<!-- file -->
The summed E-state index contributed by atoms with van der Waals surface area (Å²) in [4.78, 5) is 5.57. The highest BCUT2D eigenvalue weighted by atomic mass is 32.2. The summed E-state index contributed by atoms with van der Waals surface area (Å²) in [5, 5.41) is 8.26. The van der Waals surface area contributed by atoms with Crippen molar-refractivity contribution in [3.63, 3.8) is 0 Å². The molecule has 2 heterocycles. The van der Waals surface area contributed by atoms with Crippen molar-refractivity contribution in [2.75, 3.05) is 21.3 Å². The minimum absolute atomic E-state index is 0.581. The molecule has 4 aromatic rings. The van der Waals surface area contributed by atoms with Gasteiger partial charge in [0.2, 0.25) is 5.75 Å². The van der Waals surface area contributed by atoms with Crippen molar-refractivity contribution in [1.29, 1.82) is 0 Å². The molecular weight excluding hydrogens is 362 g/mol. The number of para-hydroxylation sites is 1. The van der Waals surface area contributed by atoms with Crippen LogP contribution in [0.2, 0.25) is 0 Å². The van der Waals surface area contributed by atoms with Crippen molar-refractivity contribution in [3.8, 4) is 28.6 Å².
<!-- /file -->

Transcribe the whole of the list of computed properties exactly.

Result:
The summed E-state index contributed by atoms with van der Waals surface area (Å²) in [4.78, 5) is 5.57. The highest BCUT2D eigenvalue weighted by atomic mass is 32.2. The summed E-state index contributed by atoms with van der Waals surface area (Å²) in [5, 5.41) is 8.26. The van der Waals surface area contributed by atoms with Crippen molar-refractivity contribution in [3.63, 3.8) is 0 Å². The molecule has 2 heterocycles. The van der Waals surface area contributed by atoms with Crippen molar-refractivity contribution in [2.75, 3.05) is 21.3 Å². The minimum absolute atomic E-state index is 0.581. The molecule has 4 aromatic rings. The van der Waals surface area contributed by atoms with Gasteiger partial charge in [0.2, 0.25) is 5.75 Å². The van der Waals surface area contributed by atoms with Crippen molar-refractivity contribution in [1.29, 1.82) is 0 Å². The molecular weight excluding hydrogens is 362 g/mol. The number of para-hydroxylation sites is 1. The van der Waals surface area contributed by atoms with Crippen LogP contribution in [0.2, 0.25) is 0 Å². The van der Waals surface area contributed by atoms with Crippen molar-refractivity contribution in [3.8, 4) is 28.6 Å².